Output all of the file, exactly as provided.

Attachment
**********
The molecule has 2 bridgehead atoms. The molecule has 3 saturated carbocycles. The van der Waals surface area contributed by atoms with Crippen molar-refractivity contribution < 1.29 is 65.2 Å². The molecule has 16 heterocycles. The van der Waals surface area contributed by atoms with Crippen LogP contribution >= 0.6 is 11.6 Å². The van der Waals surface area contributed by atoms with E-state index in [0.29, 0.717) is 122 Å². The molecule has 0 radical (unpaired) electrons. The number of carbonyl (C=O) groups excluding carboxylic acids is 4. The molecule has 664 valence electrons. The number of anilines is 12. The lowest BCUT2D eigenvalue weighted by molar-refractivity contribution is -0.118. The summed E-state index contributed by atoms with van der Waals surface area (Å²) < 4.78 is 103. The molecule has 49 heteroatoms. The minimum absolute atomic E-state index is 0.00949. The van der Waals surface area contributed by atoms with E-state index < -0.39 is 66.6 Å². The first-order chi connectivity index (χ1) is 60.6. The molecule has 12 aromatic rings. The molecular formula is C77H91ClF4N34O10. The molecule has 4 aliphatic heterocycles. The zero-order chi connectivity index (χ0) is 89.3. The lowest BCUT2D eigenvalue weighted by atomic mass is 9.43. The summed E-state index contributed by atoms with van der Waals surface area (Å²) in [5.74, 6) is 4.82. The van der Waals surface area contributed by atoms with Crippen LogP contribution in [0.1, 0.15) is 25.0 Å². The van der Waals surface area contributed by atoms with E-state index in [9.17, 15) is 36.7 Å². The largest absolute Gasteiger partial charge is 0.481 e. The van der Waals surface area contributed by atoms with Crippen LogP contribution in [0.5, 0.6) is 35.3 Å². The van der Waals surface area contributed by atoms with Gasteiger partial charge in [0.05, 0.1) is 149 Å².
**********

The molecule has 2 bridgehead atoms. The molecule has 3 saturated carbocycles. The van der Waals surface area contributed by atoms with Crippen molar-refractivity contribution < 1.29 is 65.2 Å². The molecule has 16 heterocycles. The van der Waals surface area contributed by atoms with Crippen LogP contribution >= 0.6 is 11.6 Å². The van der Waals surface area contributed by atoms with E-state index in [0.29, 0.717) is 122 Å². The molecule has 0 radical (unpaired) electrons. The number of carbonyl (C=O) groups excluding carboxylic acids is 4. The molecule has 664 valence electrons. The number of anilines is 12. The lowest BCUT2D eigenvalue weighted by molar-refractivity contribution is -0.118. The summed E-state index contributed by atoms with van der Waals surface area (Å²) < 4.78 is 103. The molecule has 49 heteroatoms. The minimum absolute atomic E-state index is 0.00949. The van der Waals surface area contributed by atoms with E-state index < -0.39 is 66.6 Å². The first-order chi connectivity index (χ1) is 60.6. The molecule has 12 aromatic rings. The molecular formula is C77H91ClF4N34O10. The molecule has 4 aliphatic heterocycles. The zero-order chi connectivity index (χ0) is 89.3. The lowest BCUT2D eigenvalue weighted by atomic mass is 9.43. The summed E-state index contributed by atoms with van der Waals surface area (Å²) in [5.74, 6) is 4.82. The van der Waals surface area contributed by atoms with Crippen LogP contribution in [0.1, 0.15) is 25.0 Å². The van der Waals surface area contributed by atoms with E-state index in [9.17, 15) is 36.7 Å². The largest absolute Gasteiger partial charge is 0.481 e. The van der Waals surface area contributed by atoms with Crippen LogP contribution in [0.5, 0.6) is 35.3 Å². The van der Waals surface area contributed by atoms with Gasteiger partial charge in [0.05, 0.1) is 149 Å².